In about five months, the NFL draft season will be in full swing. You’ll hear about combine scores, big-game performances, leadership, and toughness. What you’ll hear less of? Wrong place, wrong time.
Getting drafted into a poor fit, due to roster issues or clubhouse culture, can destroy the confidence of any player. The 2023 season is living proof; while C.J. Stroud has thrived in Houston, Bryce Young’s coach has already been fired. Is Young as bad as social media might have you believe? I don’t think so; we’re not even a year removed from seeing him light it up at Alabama.
A crowded roster fit for a rookie can destroy fantasy teams as well; think about what kind of role Jaxon Smith-Njigba or De’Von Achane could have on another offense. With that in mind, let’s find the perfect fantasy match for quarterbacks and skill position players to teams that can realistically acquire them in the draft.
QB Caleb Williams, USC: Arizona Cardinals
Admittedly, I don’t think the Cardinals should actually draft Caleb Williams. Kyler Murray is still very good, and Arizona would be better served filling a bigger position of need or trading back to grab more assets. However, if Murray is replaced in the same fashion as Josh Rosen, it would be fantasy gold for Williams.
Just look at the other teams in the current top five of the draft. Most of them are bad, cold-weather teams that have serious issues on the offensive line, at wide receiver, or both. Putting Williams in a dome with weapons like Marquise Brown, James Conner, and Trey McBride would leave him in a similar situation to Stroud this year, and fantasy points would surely follow.
WR Marvin Harrison Jr., Ohio State: Tennessee Titans
The Cardinals should use their pick on Marvin Harrison Jr., if available. The best wide receiver prospect in years, MHJ combines elite route-running with impressive acrobatics on contested catches. This guy will be a star, and whoever snags him will make their quarterback a very happy man.
That happy QB could be Will Levis. Last year’s second-round pick, the former Kentucky Wildcat has been a bright spot in an otherwise forgettable season for the Titans, showcasing massive arm strength and some toughness as well. Tennessee’s offense hasn’t been the same since they shipped A.J. Brown to the Eagles. Picking or trading up to get Marvin Harrison Jr. could make things right again in Nashville.
QB Drake Maye, North Carolina: Tampa Bay Buccaneers
The “other” quarterback of the 2024 draft class is pretty good in his own right. Drake Maye is a favorite amongst NFL scouts; he possesses size (6’ 4″), speed (nine rushing touchdowns) and a cannon of an arm. He does have some work to do as far as making NFL-caliber reads, but that’s nothing a coaching staff can’t fix.
You know what else helps a rookie quarterback? Great wide receivers. Although there’s been plenty of buzz that this could be Mike Evans’ last year in Tampa, it’s hard not to think one of him or Chris Godwin will still be a Buc next year. Combine that with warm weather, a solid offensive line and a pass-catching back in Rachaad White, and Maye will be in a position to succeed right out of the gate.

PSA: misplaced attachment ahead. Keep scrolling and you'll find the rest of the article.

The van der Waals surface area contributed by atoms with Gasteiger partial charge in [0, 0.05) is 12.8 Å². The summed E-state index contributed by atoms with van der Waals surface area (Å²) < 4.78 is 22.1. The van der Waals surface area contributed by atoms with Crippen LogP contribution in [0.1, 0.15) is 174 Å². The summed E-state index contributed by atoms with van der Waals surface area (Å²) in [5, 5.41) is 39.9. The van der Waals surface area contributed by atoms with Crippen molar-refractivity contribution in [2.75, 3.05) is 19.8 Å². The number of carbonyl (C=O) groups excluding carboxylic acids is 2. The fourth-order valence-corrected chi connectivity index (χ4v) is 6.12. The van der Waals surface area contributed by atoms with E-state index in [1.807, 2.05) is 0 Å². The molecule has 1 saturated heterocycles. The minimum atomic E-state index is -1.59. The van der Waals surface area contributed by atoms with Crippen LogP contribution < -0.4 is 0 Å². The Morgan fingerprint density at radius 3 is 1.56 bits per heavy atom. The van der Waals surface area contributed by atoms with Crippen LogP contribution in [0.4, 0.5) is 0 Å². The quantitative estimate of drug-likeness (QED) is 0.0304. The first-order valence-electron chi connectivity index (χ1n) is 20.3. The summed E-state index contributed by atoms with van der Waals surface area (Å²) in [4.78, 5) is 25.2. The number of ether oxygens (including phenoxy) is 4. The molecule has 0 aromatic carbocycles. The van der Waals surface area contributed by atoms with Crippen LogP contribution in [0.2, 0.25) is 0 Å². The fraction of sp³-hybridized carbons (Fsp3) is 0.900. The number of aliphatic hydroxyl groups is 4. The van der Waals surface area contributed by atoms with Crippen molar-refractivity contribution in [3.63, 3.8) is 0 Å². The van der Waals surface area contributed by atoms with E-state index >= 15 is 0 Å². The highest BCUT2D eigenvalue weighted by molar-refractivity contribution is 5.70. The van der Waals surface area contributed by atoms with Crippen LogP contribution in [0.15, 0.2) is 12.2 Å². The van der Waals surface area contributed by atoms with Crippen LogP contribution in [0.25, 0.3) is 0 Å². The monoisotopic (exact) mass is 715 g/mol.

TE Brock Bowers, Georgia: New York Giants
Somehow, Tommy DeVito has reeled off two straight wins, making a push for Williams or Maye unlikely for the Giants given they already have four wins. I don’t think New York will view the rest of the draft’s passers as a significant upgrade over Daniel Jones, but it’s clear the offense needs to improve.
Brock Bowers isn’t really a tight end, but that doesn’t matter. He can essentially act as a big slot receiver, and anything Daniel Bellinger or an injury-prone Darren Waller can provide would be a bonus. Jones has shown he can be a league-average quarterback, and Bowers would immediately be the top dog in New York. A top-five pick would be a bit of a reach (it doesn’t work out for tight ends), but a Big Blue trade-back for Brock could make for an interesting fantasy fit.
QB Jayden Daniels, LSU: Atlanta Falcons
Daniels will be a name to watch all spring, as his Heisman-worthy campaign is sure to send him flying up mock drafts. For now, it’s anyone’s guess as to where he lands, but somewhere in the middle of the first feels reasonable. The Falcons, in spite of Arthur Smith’s confusing personnel decisions, are near the top of the NFC South. They’ve done so in spite of Desmond Ridder, who has struggled for most of the year as the team’s starting quarterback.
The idea of a dual-threat to pair with Bijan Robinson is enticing; it would be nearly impossible to commit to either player on a read option. Pair that with a line filled with talented run-blockers, and Smith can grind down his opponents even further in 2024. It’s worth noting that the LSU superstar isn’t just a rusher, as he’s thrown for 40 touchdowns in the SEC. If anyone can unlock the massive potential of Kyle Pitts and Drake London, it’s Daniels.
WR Malik Nabers, LSU: New York Jets
Quarterback should be a real option for the Jets, as Aaron Rodgers will turn 40 this coming week. Still, Gang Green should have real Super Bowl hopes, and that demands going all-in. Garrett Wilson is amazing, but offseason acquisition Allen Lazard is already a healthy scratch. New York will likely make a push for Davante Adams in the offseason, but why not go after someone younger and cheaper?
LSU’s Malik Nabers is the latest member of Wide Receiver U, more in the vein of an Odell Beckham Jr. than a Ja’Marr Chase due to his after-the-catch explosiveness. That should appeal heavily to the Jets, who have struggled to find big plays all season. A three-headed monster of Nabers, Wilson, and Breece Hall could support the Jets for the immediate future and post-Rodgers, elevating this offense from dreck to fantasy gold.